Tom HowardSpecial Effects
Wally VeeversSpecial Effects
Psychological Sci-Fi,Space Adventure
2001: A Space Odyssey
United Kingdom,United States
Year of Release
Special Edition, 2 Discs, DVD
Dolby Digital w/ sub-woofer channel
Enhanced Widescreen for 16x9 TV
English, French, Spanish
Warner Home Video
2001: A Space Odyssey [Special Edition] [2 Discs] [DVD] 
This is one of the best 4K transfers ever produced. Even though the film is 50 years old it looks like it was recently made. The sound and picture are perfect. It has lots of interesting bonus materials on a second Blu-ray disc as well which includes….
2001: The Making of a Myth (480i; 43:08) is an interesting retrospective with lots of people discussing the impact of the film.
Standing on the Shoulders of Kubrick: The Legacy of 2001 (480i; 21:25) features people such as Steven Spielberg and George Lucas discussing what the film has meant to them and the art of cinema.
Vision of a Future Passed: The Prophecy of 2001 (480i; 21:31) looks at some of the things that seemed futuristic in 1968.
2001: A Space Odyssey: A Look Behind the Future (480p; 23:11) is a longer form archival piece that includes production data and interviews.
What Is Out There? (480i; 20:42)
2001: FX and Conceptual Artwork (480i; 9:33) features some interesting comments from Douglas Trumbull.
Look: Stanley Kubrick! (480i; 3:15) is a brief piece focusing on Kubrick's work as a magazine photographer.
11/27/1966 Interview with Stanley Kubrick (1:16:31) is an audio interview conducted by Jeremy Bernstein that plays to a still image (1080p) of the Starchild gazing on his new toy (Earth).
Theatrical Trailer (480p; 1:51)
Also included is a small booklet with production photos and four 5x7 cards. “2001 A Space Odyssey” is a film that belongs in every collection. It is groundbreaking in every possible way and is the the film that has influenced so many countless other films.
"2001" is one of those movies that you're either going to love or hate. I pity those who hate it, as its simply one of the best sci-fi films ever.
It starts off with "dawn of time," where humans were still primitive apes, who stumble across a mysterious monolith that aids their evolution to being human. Fast forward to 1999, another monolith is found buried on the moon and the origin is determined from Jupiter. The next evolutionary step is what "2001" focuses on: man and computer.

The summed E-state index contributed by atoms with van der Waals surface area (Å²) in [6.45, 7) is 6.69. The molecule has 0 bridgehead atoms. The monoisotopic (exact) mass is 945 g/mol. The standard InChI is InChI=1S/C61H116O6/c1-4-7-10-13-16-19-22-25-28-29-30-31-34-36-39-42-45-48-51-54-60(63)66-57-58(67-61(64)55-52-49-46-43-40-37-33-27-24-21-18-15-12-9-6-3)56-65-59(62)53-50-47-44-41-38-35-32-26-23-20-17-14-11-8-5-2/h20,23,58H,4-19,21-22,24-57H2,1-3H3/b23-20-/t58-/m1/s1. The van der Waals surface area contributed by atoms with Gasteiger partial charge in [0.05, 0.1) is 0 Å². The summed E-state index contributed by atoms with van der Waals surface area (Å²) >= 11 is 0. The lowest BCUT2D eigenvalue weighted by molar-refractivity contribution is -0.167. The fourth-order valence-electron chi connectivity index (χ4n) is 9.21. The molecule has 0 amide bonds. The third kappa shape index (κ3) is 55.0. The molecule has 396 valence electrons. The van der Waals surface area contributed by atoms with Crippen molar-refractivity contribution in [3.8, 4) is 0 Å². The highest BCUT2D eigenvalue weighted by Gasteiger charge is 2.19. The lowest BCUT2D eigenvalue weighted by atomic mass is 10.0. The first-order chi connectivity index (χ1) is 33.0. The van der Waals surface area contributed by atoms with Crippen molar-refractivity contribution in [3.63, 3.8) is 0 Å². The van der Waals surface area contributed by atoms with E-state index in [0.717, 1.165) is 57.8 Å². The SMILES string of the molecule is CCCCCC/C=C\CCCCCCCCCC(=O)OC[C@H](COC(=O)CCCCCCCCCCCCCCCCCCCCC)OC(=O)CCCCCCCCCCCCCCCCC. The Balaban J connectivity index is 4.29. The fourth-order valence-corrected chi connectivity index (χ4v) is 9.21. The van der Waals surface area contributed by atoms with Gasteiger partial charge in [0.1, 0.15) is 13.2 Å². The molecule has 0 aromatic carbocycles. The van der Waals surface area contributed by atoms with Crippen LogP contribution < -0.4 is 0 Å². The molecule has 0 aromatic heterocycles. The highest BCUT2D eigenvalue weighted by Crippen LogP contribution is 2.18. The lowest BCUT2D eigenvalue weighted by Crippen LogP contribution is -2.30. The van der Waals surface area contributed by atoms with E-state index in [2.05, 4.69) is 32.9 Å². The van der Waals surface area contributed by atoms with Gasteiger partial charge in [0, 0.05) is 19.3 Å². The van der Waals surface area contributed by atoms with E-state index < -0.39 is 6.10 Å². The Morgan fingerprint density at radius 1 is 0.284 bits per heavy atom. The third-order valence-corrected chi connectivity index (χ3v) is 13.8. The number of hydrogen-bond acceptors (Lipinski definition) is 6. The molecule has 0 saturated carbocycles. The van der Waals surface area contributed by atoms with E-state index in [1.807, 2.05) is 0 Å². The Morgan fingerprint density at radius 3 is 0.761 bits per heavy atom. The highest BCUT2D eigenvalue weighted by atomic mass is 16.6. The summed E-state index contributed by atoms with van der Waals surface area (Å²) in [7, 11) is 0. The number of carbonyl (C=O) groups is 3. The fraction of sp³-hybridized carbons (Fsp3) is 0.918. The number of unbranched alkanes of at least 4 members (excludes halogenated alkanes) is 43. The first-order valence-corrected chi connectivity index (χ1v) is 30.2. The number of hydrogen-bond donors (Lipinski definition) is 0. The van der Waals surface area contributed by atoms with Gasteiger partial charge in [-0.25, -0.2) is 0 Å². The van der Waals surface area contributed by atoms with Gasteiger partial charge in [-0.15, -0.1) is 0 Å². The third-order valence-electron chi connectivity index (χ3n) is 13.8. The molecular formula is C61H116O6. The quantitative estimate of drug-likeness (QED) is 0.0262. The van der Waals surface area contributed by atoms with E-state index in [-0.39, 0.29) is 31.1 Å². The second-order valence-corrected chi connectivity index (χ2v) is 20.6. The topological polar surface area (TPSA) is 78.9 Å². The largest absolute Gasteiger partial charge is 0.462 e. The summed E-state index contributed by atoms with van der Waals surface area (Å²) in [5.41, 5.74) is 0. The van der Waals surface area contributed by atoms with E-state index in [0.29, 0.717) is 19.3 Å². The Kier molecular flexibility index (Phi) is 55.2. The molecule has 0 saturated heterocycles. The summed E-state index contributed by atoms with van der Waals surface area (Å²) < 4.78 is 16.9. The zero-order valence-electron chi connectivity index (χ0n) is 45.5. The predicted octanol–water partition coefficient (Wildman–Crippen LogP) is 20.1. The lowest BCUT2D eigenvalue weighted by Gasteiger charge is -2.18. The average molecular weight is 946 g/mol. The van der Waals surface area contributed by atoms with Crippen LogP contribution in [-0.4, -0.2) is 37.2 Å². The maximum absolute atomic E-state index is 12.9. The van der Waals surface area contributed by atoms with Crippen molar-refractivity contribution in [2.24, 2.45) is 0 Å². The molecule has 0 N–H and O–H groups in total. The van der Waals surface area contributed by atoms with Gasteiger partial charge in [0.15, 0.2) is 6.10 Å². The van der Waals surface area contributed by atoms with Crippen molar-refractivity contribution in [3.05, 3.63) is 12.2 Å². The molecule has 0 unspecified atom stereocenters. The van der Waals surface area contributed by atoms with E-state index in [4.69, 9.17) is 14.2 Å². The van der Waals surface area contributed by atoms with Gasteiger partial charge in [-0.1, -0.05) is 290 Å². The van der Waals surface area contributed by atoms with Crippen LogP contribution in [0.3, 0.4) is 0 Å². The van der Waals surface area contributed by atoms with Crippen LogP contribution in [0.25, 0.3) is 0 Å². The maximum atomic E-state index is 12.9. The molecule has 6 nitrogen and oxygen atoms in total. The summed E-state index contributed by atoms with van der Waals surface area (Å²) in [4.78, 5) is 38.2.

This movie's visuals are nearly poetic in nature. Kubrick's attention to detail is staggering. Keep in mind this was filmed before man landed on the moon in real life. In fact, conspiracy theorists to this day believe unused footage from this movie is what the US gov't used to "fake" the moon landing. Regardless of your own personal beliefs about that, it is a testament to how realistic and believable every aspect of this movie is.
Let me come back to my opening statement, that you'll either love or hate this. Though I clearly love it, I can see why some would not. For example, the first bit of dialogue is at 25:38, and up until then the camera and music tell the story. The last 23 minutes are the same way (there's about 88 min of dialogue-free footage total) and the visuals become the narrator. Those looking for fast camera cuts and laser guns and explosions and things of that nature will likely find this boring. The mood is relaxed, almost tranquil. The pace is slow. Take a deep breath and take everything on the screen in.
Something else that may be [unfortunately] seen as a negative is how open for interpretation the overall story is, especially the ending. Personally, I believe that's what makes it so great, but I do know some people like their plot spoon-fed to them.